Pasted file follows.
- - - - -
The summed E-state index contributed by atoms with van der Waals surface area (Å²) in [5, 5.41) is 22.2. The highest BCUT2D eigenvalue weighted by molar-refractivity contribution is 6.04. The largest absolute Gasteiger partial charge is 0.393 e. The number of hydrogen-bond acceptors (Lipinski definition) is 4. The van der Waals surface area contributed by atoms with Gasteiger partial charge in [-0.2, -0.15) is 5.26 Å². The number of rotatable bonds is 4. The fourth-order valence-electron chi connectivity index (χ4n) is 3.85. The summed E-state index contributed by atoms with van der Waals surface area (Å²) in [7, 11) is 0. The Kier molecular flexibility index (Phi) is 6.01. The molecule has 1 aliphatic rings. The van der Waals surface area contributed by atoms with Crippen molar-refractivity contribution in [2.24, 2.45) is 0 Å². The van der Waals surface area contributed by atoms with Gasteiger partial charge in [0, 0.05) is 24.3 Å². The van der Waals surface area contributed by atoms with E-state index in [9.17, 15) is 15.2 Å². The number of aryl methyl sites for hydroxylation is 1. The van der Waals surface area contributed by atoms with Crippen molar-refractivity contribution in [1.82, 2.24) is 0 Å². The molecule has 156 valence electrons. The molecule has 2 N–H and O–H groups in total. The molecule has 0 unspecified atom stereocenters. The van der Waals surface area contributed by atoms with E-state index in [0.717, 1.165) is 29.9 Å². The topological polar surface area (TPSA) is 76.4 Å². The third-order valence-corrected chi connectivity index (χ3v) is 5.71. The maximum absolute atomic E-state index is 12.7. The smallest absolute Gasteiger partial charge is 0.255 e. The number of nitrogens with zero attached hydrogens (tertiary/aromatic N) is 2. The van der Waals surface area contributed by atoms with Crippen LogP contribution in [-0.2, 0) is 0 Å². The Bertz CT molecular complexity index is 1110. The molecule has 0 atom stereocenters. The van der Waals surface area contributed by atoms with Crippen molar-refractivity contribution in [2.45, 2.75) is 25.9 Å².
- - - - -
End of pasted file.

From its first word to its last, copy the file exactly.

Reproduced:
The summed E-state index contributed by atoms with van der Waals surface area (Å²) in [5, 5.41) is 22.2. The highest BCUT2D eigenvalue weighted by molar-refractivity contribution is 6.04. The largest absolute Gasteiger partial charge is 0.393 e. The number of hydrogen-bond acceptors (Lipinski definition) is 4. The van der Waals surface area contributed by atoms with Gasteiger partial charge in [-0.2, -0.15) is 5.26 Å². The number of rotatable bonds is 4. The fourth-order valence-electron chi connectivity index (χ4n) is 3.85. The summed E-state index contributed by atoms with van der Waals surface area (Å²) in [7, 11) is 0. The Kier molecular flexibility index (Phi) is 6.01. The molecule has 1 aliphatic rings. The van der Waals surface area contributed by atoms with Crippen molar-refractivity contribution in [2.24, 2.45) is 0 Å². The van der Waals surface area contributed by atoms with Gasteiger partial charge in [0, 0.05) is 24.3 Å². The van der Waals surface area contributed by atoms with E-state index in [9.17, 15) is 15.2 Å². The number of aryl methyl sites for hydroxylation is 1. The van der Waals surface area contributed by atoms with Crippen molar-refractivity contribution in [1.82, 2.24) is 0 Å². The molecule has 156 valence electrons. The molecule has 2 N–H and O–H groups in total. The molecule has 0 unspecified atom stereocenters. The van der Waals surface area contributed by atoms with E-state index in [0.717, 1.165) is 29.9 Å². The topological polar surface area (TPSA) is 76.4 Å². The third-order valence-corrected chi connectivity index (χ3v) is 5.71. The maximum absolute atomic E-state index is 12.7. The smallest absolute Gasteiger partial charge is 0.255 e. The number of nitrogens with zero attached hydrogens (tertiary/aromatic N) is 2. The van der Waals surface area contributed by atoms with Crippen LogP contribution in [-0.2, 0) is 0 Å². The Bertz CT molecular complexity index is 1110. The molecule has 0 atom stereocenters. The van der Waals surface area contributed by atoms with Crippen molar-refractivity contribution in [2.45, 2.75) is 25.9 Å².